A stagnation in electricity output that fanned speculation China’s slowdown is intensifying may instead be evidence of an accelerated transition to a more services-based economy.
The government will release information on July electricity production tomorrow as part of its report on industrial output. Power generation in June was unchanged from a year earlier even as industrial production rose 9.5 percent. Heavy industries including metals and cement consume about 60 percent of electricity and account for 20 percent of gross domestic product, according to GK Dragonomics, a Beijing-based consultant.
The shifts signal that electricity’s relevance as an economic indicator is receding five years after Li Keqiang, now the vice premier, was quoted as saying he watched data on power, rail cargo and loans because GDP numbers were “man-made.” An evolution within manufacturing to more efficient production is also damping electricity use as China upgrades its factories.
“Steel plants, cement plants and refinery facilities -- these big electricity consumers -- have suffered a lot more than service-industry players in the first half,” said Dong Tao, Credit Suisse Group AG’s Hong Kong-based head of Asia economics excluding Japan. “So electricity consumption is not a benchmark but a reference.”
Figures released today by the State Electricity Regulatory Commission suggest power-output growth may have rebounded in July. Production was 453.7 billion kilowatt-hours last month, which if confirmed in tomorrow’s official data from the statistics bureau, would be 6.7 percent above a year earlier.
Industrial production probably rose 9.7 percent in July from a year earlier, based on the median estimate in a Bloomberg News survey. Data tomorrow may also show consumer inflation decelerated to 1.7 percent in July, the weakest pace since January 2010.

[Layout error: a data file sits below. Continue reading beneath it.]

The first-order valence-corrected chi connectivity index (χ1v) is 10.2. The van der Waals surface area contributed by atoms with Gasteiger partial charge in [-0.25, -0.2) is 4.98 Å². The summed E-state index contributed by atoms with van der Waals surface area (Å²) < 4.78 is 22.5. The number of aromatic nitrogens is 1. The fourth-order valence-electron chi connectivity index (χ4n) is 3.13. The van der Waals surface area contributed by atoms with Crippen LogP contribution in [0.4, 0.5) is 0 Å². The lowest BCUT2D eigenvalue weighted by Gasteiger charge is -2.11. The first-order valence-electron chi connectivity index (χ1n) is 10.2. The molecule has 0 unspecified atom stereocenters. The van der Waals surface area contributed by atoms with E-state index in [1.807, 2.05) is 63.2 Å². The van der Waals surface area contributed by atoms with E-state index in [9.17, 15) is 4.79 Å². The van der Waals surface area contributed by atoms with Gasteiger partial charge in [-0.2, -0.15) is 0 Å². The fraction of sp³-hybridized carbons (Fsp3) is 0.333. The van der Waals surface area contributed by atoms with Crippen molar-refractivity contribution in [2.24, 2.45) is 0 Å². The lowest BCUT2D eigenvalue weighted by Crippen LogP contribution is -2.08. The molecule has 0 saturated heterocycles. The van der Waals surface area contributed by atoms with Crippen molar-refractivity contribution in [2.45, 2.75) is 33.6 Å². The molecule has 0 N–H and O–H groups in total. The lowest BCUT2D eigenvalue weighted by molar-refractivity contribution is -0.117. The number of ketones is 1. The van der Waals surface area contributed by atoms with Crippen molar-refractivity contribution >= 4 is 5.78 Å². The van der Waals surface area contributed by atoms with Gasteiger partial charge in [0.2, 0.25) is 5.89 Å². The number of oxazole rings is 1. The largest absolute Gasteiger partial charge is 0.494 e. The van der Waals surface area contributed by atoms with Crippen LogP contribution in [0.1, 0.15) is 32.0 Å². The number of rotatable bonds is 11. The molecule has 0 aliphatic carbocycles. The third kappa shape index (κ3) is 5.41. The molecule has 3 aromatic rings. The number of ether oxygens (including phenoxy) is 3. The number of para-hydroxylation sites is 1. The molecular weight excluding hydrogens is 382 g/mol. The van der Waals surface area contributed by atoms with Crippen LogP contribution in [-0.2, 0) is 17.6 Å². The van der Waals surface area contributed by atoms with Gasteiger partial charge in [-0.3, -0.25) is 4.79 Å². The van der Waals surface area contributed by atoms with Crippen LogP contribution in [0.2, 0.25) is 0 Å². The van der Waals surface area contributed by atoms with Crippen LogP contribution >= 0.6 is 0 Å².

Trade data to be released Aug. 10 will probably indicate export growth slowed last month to a three-month low. New yuan loans fell in July, analysts predicted ahead of data due by Aug. 15.
Profits at Chinese steelmakers fell 96 percent in the first half as demand and prices dropped, a China Iron and Steel Association official said last week. Anhui Conch Cement Co. (914), China’s biggest maker of the material, said in June that first- half earnings may have dropped by more than 50 percent.
Some companies in service industries, by contrast, are seeing faster growth. The U.S.’s Yum! Brands Inc. (YUM:US), operator of KFC and Pizza Hut restaurants, said second-quarter “system sales” in China rose 27 percent and boosted the number of planned store openings in the country this year. Starwood Hotels & Resorts Worldwide Inc. (HOT:US) said first-half China sales rose more than 25 percent.
A survey of purchasing managers indicated that manufacturing teetered on the edge of contraction last month, with a government gauge at 50.1. The official services index was at 55.6; readings above 50 signal expansion.
Service industries now account for about 43 percent of the economy, and China’s government is trying to boost that to 47 percent by 2015.